BALDWIN: It sounds like there was a lot that wasn't in this deal. I have to harp back on what one thing can you point out that the Democrats that leader Schumer, what one thing did he get, you know, from Republicans to justify shutting down the government in the first place?

WASSERMAN SHULTZ: The one thing I would say that he did get is the potential for momentum because if and I am certainly hopeful that's what occurs. If McConnell can be taken at his word and over the next three weeks, before February 8, they can negotiate on protecting the Dreamers and making sure we have a full year comprehensive budget that lifts the caps and making sure that we can be responsible for the budget again.

[15:50:00] BALDWIN: I am sorry. Congresswoman, I am so hung up, I know Americans are listening, they heard you say potential for momentum. Was that really worth shutting the down the government down for?

BALDWIN: Republicans should be asking themselves that question because they shut the government down. This is the Trump shutdown. They control the White House, the house and the senate. They have the full ability to pass the budget, done of whatever they wanted, they could not because they know the way they're trying to approach funding the government is irresponsible, and they could not get all of their members to vote for it. There is a potential for momentum. If they are able to reach agreement on making sure that we can have a comprehensive budget deal, get our disaster relief passed, protect the communities devastated by natural disasters, make sure we responsibly fund our community, our military, children's health insurance and our Dreamers and then eventually hopefully we can get some agreement from the house and the president. My concern is this is an exclusively senate deal. The house and the White House have had no part of this. So, the momentum is what I'm hopeful about. And we'll have to wait and see. I can't vote yes on wait and see.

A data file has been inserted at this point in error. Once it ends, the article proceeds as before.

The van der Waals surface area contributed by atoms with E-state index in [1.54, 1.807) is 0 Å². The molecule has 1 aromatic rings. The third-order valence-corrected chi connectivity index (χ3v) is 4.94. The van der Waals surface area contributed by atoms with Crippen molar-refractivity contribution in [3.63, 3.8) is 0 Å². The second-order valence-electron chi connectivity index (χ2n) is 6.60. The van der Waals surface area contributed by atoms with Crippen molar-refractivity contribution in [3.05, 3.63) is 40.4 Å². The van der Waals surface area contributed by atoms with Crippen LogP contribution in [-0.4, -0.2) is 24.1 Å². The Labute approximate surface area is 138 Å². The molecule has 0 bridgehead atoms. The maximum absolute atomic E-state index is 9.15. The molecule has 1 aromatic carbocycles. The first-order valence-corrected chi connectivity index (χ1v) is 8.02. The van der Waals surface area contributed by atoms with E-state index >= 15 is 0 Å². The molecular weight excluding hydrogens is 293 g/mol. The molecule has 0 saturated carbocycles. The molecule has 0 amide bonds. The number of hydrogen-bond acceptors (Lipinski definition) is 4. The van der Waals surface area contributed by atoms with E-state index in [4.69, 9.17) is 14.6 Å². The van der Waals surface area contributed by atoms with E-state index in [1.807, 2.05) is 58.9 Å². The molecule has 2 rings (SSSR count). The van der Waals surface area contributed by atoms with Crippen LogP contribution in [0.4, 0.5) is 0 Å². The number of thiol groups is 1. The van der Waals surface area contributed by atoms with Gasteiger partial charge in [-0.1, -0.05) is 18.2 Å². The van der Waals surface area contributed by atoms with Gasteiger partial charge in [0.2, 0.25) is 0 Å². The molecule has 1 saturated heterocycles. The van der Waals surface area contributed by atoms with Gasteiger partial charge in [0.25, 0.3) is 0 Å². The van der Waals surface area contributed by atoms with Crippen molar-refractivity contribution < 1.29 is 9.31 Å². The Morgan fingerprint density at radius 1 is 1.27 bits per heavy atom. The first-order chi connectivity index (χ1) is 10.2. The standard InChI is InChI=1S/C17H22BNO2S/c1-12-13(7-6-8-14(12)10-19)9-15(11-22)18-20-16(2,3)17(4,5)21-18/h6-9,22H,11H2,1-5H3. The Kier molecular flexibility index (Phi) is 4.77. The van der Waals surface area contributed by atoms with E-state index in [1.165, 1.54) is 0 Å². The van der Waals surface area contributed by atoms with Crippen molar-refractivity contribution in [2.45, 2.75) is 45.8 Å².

BALDWIN: I understand. On the potential for momentum, let's go with that argument. Then on that, do you think that senate Democrats should trust Mitch McConnell and his promise? His intention to deal with this in three weeks?

WASSERMAN SHULTZ: I'm not a senate Democrat so I can't judge what a senate Democrat should or should not be doing. I am a house Democrat and I can tell you that there is no trust here on the house side because there's been none earned. The Republican leadership in the house has not been included in this deal. Was not asked to sign off and actually, over the weekend when Paul Ryan was asked to sign off, he said no.

The bill that I'll have in front of me has no confirmation from me and my comfort level that even if they get momentum, that the house will take it up or the president will sign it. So, this Trump shutdown is purely a result of their ineptitude. Their inability to govern. The madness has to stop, it is only going to stop if we sit down at the table, work together, hammer out a compromise on a variety of issues that are essential to the American people's quality of life.

BALDWIN: On that word compromise, I was talking to one of your colleagues in the house. Luis Gutierrez over the weekend in DC, and I know several Democrats, him including, actually support building a wall. Give the president has big beautiful wall in exchange for Dreamer help. Do you back that?

WASSERMAN SHULTZ: I sat next to Luis Gutierrez in caucus today. He doesn't support the wall so don't characterize it that way.